Tag Archives: Commentary
by Liz Hester
Lance Armstrong’s decision to step down as chairman of his cancer-fighting Livestrong foundation in the wake of doping allegations isn’t just a blow to the man himself; it’s a blow to an organization with a beneficial mission and a powerful brand.
From Juliet Macur’s story in the New York Times:
“I have had the great honor of serving as this foundation’s chairman for the last five years and its mission and success are my top priorities,” Armstrong said in a statement. “Today therefore, to spare the foundation any negative effects as a result of controversy surrounding my cycling career, I will conclude my chairmanship.”
Armstrong, the seven-time Tour winner who denies ever doping, founded the organization in 1997 after he survived testicular cancer and it sold millions of yellow Livestrong wristbands and went on to partner with Nike to sell millions of dollars of Livestrong gear. Jeff Garvey, the vice chairman of the organization, will become chairman, while Armstrong will remain on the foundation’s board.
Livestrong funds programs that support cancer survivors through diagnosis to life after the treatment. Each year, they spend around $35 million, with $30 million of that going to programming, according to their website.
The foundation, which will celebrate its 15th year in 2012, has raised more than $470 million with 81 percent of those funds going to programs, according to the Livestrong web site. That’s an incredible amount of money, no doubt enabled in part from Armstrong’s celebrity.
How else could you sell 80 million of those ubiquitous yellow silicone bracelets? That’s right, 80 million people shelled out a $1 each to wear their support on their wrists, according to USA Today. And it was the first of what is now a cultural phenomenon.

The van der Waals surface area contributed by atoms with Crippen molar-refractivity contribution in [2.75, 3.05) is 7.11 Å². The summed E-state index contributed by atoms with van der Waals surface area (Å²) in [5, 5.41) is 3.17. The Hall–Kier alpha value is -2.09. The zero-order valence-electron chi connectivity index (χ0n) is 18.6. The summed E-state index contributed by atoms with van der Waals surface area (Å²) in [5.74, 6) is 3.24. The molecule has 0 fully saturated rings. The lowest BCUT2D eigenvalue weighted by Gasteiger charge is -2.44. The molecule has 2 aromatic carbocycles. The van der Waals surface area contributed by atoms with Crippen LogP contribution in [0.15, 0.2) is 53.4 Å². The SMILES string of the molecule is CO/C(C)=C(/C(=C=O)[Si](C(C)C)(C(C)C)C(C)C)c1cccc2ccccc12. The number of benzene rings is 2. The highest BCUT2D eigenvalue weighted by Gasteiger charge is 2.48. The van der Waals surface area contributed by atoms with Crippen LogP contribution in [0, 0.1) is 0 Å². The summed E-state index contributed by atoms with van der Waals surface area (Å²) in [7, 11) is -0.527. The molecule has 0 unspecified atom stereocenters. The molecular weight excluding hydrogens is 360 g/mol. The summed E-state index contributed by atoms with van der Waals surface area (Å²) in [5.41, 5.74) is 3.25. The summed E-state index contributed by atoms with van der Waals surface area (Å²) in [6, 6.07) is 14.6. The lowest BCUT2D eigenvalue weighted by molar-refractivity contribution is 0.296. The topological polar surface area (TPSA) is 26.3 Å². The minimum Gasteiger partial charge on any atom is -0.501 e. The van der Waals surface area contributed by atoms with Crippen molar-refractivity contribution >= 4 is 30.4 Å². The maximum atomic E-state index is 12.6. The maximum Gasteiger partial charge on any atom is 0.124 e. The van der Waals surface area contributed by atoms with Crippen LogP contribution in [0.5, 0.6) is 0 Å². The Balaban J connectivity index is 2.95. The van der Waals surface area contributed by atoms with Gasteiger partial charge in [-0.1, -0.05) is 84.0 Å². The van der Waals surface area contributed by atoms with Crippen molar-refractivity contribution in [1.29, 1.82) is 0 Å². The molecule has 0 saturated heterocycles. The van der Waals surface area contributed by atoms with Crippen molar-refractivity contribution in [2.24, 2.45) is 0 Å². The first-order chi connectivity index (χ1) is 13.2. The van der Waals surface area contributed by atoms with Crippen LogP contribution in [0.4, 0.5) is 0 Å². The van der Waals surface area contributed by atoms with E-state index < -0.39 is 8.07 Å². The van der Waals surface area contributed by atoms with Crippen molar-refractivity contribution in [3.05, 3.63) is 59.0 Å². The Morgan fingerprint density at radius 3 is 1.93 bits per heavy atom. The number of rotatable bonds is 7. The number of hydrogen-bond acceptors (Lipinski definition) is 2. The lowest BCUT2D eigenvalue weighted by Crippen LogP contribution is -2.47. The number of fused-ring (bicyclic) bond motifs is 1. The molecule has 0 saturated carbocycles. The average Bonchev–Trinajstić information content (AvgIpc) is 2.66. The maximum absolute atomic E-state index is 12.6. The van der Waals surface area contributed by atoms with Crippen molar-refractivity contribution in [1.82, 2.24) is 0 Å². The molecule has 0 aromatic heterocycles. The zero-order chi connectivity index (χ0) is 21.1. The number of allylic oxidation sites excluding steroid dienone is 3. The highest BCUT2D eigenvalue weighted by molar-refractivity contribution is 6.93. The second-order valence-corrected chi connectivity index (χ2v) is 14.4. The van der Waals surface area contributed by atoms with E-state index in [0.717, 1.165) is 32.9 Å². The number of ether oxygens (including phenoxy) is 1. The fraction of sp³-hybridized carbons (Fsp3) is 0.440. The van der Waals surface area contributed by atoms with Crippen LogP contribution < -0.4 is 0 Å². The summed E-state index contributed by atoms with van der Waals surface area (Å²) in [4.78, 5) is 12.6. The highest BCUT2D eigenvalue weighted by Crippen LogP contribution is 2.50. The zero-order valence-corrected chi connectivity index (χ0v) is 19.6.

Livestrong might not be one of the Forbes top 200 U.S. charities, but it’s a well-known brand that’s seeped into the broader culture beyond cycling and cancer charities. The foundation and its founder are intertwined as brands.
This connection complicates Armstrong’s personal legacy (or lifts it despite the doping scandal) and it makes it hard for the foundation. People like to give money to causes that make them feel good and have the potential to elevate their social status. Why else would so many people wear those yellow bands?
At least that’s what I thought, until I read this CNN story. Here are the important lines (some parts have been omitted, so click the link for the full story.)
The organization, which had strongly defended Armstrong’s role as recently as last week, did not ask him to step aside, Livestrong spokeswoman Katherine McLane said.
Armstrong founded the charity in 1997 after his own successful treatment for testicular cancer that had spread to his brain and lungs. He came back from the disease seemingly stronger than ever, winning the first of his seven Tour de France titles three years after he was diagnosed with cancer.
McLane also noted the day of the report’s release that donations to the charity had boomed since August, when Armstrong announced he was ending his legal fight to stop USADA’s investigation.
McClane said Wednesday that Livestrong’s audience — cancer patients and their families — aren’t troubled by Armstrong’s woes.
“The last thing that’s going to enter your mind is news from the cycling world,” she said.
Donations to the charity are up. I think this shows that celebrity can only go so far to help/hurt a brand. People are smart enough to separate the works of the charity from the actions of the founder. It might dilute the story, but the doping doesn’t change the fact the man’s a cancer survivor and started a foundation to help others.
I’m not a fan of cheaters. And this post should in no way be read as a defense of Armstrong’s actions. But I do think it interesting that for all the money spent on brand and research, that it takes more than a founder’s fall from grace to stop people from giving to charity.
And no matter what you think of Armstrong or cycling, cancer survivors and their families deserve all the help they can get.
by Adam Levy
Jack Welch, the storied former CEO of General Electric, went out on a limb last week and insinuated that the Obama Administration somehow manipulated the U.S. employment data for his political benefit.
He wrote a tweet to that effect and then on Wednesday wrote an op-ed in the Wall Street Journal, defending the “stink” he made and refusing to “pipe down.”
“I Was Right About that Strange Jobs Report,” Welch wrote.
Throw me in the camp of those who would like him to pipe down — or maybe come clean with how he knows. Maybe Neutron Jack knows what he’s talking about, but he’s not telling us.